Walking the walk

"WALKING IN “MY STATUTES” - Word Concepts in Torah for Parshat Bechukotai (Leviticus 26:3-27:34 )

Moshe Kempinski, | updated: 07:14

Judaism Moshe Kempinski
Moshe Kempinski
צילום: PR

In the world , the preoccupation of Torah observant Jews with “doing”  has always come under great criticism. Jews who define themselves as secular see the focus as being antiquated and irrelevant. Most of the Christian world see this preoccupation as “burden” . A burden from which to be freed.

Those two views leave Torah Jews bewildered. Why would the “fulfilling the Will of your Beloved” be considered a “burden”?  It is actually an opportunity.

Furthermore how can living a life within the Will of that Higher source ever become antiquated?

Perhaps a deeper understanding can be gleaned from the Torah portion of BeChukotai.

We read the following;

If you walk in my statutes, and keep my commandments, and do them; Then I will give you rain in due season, and the land shall yield her produce, and the trees of the field shall yield their fruit…” (Vayikra/Leviticus 26:3.4).


In addition to all of the physical blessings, we read that the result of such a walk will also bring great spiritual blessing. As Hashem continues to declare;

“And I will place My dwelling in your midst, and My Spirit will not reject you; I will walk ( Eilech)  among you and be your G-d, and you will be My people." (ibid 26:11-12)

The words “If you walk in my statutes,” is an unusual formulation. It could or should have said: If you fulfill or if you obey My statutes and observe My commandments and perform them..etc.

Furthermore what is the difference between” walking in the statutes” and “keeping the commandments”?

“Keeping the commandments” is an understandable concept. Obedience to the Higher Will is the path of elevated understanding and destiny. So what does “walking in the statutes” essentially convey?

Perhaps one can understand that if the “Keeping” the commandments” describes a method of obedience to a higher purpose. Then” Walking in the statutes” is the experience  of that elevated faith.

When G-d created Adam and Eve he described to them their purpose. That purpose was to work the garden and therein learn the importance of process and of growth.

By so doing to learn "G-d" .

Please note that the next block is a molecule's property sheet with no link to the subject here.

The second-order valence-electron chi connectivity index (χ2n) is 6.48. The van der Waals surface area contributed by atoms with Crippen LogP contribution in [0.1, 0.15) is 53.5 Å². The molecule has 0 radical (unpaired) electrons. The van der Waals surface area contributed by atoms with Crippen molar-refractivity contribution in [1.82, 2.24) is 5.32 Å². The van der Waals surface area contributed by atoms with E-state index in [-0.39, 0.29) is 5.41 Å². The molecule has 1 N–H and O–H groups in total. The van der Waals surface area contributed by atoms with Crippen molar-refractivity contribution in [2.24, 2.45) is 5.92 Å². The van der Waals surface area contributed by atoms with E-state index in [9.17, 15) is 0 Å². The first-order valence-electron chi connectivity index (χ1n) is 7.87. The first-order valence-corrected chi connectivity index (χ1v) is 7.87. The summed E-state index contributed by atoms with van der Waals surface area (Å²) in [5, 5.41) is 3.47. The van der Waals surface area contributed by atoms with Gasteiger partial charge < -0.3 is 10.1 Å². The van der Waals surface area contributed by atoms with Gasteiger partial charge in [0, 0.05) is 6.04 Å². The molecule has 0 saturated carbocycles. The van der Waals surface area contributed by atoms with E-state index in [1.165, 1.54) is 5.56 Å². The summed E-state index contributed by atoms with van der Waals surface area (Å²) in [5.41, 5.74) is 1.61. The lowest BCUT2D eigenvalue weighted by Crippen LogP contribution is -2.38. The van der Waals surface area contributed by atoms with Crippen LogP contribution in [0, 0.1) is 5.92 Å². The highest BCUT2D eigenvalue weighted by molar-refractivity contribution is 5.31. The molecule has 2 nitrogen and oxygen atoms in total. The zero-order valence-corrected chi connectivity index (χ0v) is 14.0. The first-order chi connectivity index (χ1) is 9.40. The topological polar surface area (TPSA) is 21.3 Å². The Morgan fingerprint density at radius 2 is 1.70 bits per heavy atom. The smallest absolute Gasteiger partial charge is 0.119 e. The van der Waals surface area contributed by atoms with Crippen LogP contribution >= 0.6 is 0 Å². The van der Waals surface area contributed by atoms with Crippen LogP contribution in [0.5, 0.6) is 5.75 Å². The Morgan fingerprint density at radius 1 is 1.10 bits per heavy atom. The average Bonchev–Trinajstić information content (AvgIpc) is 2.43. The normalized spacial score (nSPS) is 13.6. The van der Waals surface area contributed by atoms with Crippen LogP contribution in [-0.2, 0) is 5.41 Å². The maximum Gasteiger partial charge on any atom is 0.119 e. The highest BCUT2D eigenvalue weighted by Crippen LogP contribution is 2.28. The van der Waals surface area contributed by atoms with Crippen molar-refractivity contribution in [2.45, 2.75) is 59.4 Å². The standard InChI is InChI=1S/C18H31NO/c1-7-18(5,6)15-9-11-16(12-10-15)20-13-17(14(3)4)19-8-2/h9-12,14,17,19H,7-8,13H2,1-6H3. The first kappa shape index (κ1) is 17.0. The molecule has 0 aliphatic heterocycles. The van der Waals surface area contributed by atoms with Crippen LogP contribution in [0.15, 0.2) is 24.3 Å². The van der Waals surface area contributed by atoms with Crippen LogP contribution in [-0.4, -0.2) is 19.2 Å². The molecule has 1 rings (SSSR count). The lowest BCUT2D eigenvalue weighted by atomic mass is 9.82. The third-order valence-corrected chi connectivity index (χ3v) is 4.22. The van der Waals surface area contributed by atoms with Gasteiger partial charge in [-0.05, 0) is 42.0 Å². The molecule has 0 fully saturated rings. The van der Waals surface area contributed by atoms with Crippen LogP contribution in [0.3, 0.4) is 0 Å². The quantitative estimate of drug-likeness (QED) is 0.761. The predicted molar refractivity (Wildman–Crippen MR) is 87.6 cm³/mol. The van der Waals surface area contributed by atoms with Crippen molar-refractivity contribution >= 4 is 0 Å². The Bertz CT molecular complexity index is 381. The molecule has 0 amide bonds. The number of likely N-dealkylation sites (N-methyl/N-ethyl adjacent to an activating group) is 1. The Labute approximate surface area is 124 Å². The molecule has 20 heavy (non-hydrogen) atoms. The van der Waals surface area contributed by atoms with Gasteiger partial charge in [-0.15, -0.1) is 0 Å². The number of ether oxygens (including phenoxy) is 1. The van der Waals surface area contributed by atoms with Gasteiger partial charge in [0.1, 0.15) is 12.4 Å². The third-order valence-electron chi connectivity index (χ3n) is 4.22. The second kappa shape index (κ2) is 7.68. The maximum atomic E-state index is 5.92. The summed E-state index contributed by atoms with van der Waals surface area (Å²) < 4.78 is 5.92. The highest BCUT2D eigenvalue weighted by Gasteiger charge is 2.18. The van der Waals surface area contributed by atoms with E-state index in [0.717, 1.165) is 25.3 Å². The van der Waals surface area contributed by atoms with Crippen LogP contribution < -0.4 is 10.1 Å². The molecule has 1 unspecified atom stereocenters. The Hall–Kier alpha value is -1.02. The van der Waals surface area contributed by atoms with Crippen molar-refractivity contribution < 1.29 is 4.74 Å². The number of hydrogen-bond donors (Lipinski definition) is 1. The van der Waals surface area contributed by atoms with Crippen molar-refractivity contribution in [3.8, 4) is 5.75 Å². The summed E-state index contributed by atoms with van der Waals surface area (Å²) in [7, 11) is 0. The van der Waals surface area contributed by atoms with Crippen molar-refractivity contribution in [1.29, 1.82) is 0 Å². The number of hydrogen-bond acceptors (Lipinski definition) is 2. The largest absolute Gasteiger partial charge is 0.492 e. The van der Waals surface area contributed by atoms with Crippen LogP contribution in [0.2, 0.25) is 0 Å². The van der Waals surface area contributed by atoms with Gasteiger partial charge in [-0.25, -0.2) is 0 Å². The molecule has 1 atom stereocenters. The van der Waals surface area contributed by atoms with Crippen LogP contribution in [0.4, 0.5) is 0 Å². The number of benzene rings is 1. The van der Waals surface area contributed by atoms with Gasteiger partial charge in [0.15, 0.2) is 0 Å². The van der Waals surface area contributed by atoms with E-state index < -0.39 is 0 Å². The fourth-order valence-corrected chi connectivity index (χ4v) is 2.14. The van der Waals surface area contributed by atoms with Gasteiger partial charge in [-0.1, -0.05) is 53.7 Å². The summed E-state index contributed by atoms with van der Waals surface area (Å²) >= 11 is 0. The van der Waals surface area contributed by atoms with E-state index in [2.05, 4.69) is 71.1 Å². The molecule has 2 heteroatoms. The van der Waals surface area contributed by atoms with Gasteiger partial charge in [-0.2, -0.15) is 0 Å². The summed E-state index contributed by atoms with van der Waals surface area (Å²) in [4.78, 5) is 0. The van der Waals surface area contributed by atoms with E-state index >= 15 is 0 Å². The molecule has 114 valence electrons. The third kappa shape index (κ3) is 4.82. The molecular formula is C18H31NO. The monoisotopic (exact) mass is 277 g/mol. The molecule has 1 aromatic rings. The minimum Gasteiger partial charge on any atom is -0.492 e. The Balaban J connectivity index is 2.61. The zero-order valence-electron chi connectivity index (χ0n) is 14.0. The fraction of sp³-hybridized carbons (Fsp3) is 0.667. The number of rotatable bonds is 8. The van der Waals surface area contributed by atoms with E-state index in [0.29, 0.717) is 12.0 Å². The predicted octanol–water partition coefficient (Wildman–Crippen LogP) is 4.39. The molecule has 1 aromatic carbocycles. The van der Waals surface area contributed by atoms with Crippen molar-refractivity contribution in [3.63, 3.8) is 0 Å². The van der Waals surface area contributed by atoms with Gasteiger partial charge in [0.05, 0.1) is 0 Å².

"Now Hashem G-d took the man, and He placed him in the Garden of Eden to work it and to guard it."(ibid:15) .

 

Tending the garden was intended to be the ultimate lesson and life plan for humanity. In fact all of creation waited for the birth of man.

"Now no tree of the field was yet on the earth, neither did any herb of the field yet grow, because Hashem G-d had not brought rain upon the earth, as there was no man to work the soil." (Genesis 2:4-5)

Regrettably Adam and Eve craved the fruit immediately. The purpose of the creation was the walk and the journey, but mankind was to forever struggle with destination and shortcuts .When shortcuts are considered a virtue then the journey becomes distorted. When the destination is the only focus then the process of growth and understanding becomes stymied.

What then was to be the lesson of working and walking in the garden? The wonders of walking through a garden or a forest are immeasurable. Every flower a glimpse of creation, every blossoming tree a whiff of immortality. To quote Victor Hugo in Les Miserables "A garden to walk in and immensity to dream in--what more could he ask? A few flowers at his feet and above him the stars.”

 Instead of simply glimpsing a flower ,in the midst of a “walk”  the flower becomes part of one’s emotional experience.

The preoccupation with doing is a function of being immersed in G-d consciousness . If my daily walk with Hashem is filled with acts and reminders of my relationship with G-d, then that walk is uplifted into a higher sphere. Our symbols rituals and actions become the platform of deeper understanding and it is that platform that enables greater intimacy

“What we do” is not simply viewed as an obligation but rather as an opportunity. This is so clearly hinted at in a verse in the book of Jeremiah

"Hashem who is the hope (Mikveh)  of Israel" (Jeremiah 17:13)

The words "the hope (Mikveh)  " is not simply hope but whispers of another concept . That of the womb like Mikveh or ritual pool. The obedience to Hashem's wishes gives us the unique opportunity to immerse in His will and His purpose. In that purifying experience we inevitably enter into deeper relationship and meaning.

The Hebrew word for the law defined and rooted in the five books of Moses called the Torah is Halakha. The root of the word Halakha is Halakh  (הלך )to walk.

Halakha is not simply a set of rules and structure. It is a walk of life, hand in hand with the Divine.

“And I will place My dwelling in your midst, and My Spirit will not reject you; I will walk ( Eilech)  among you and be your G-d, and you will be My people." (ibid 26:11-12)

LeRefuat Yehudit bar Golda Yocheved and Yehudit bat Esther

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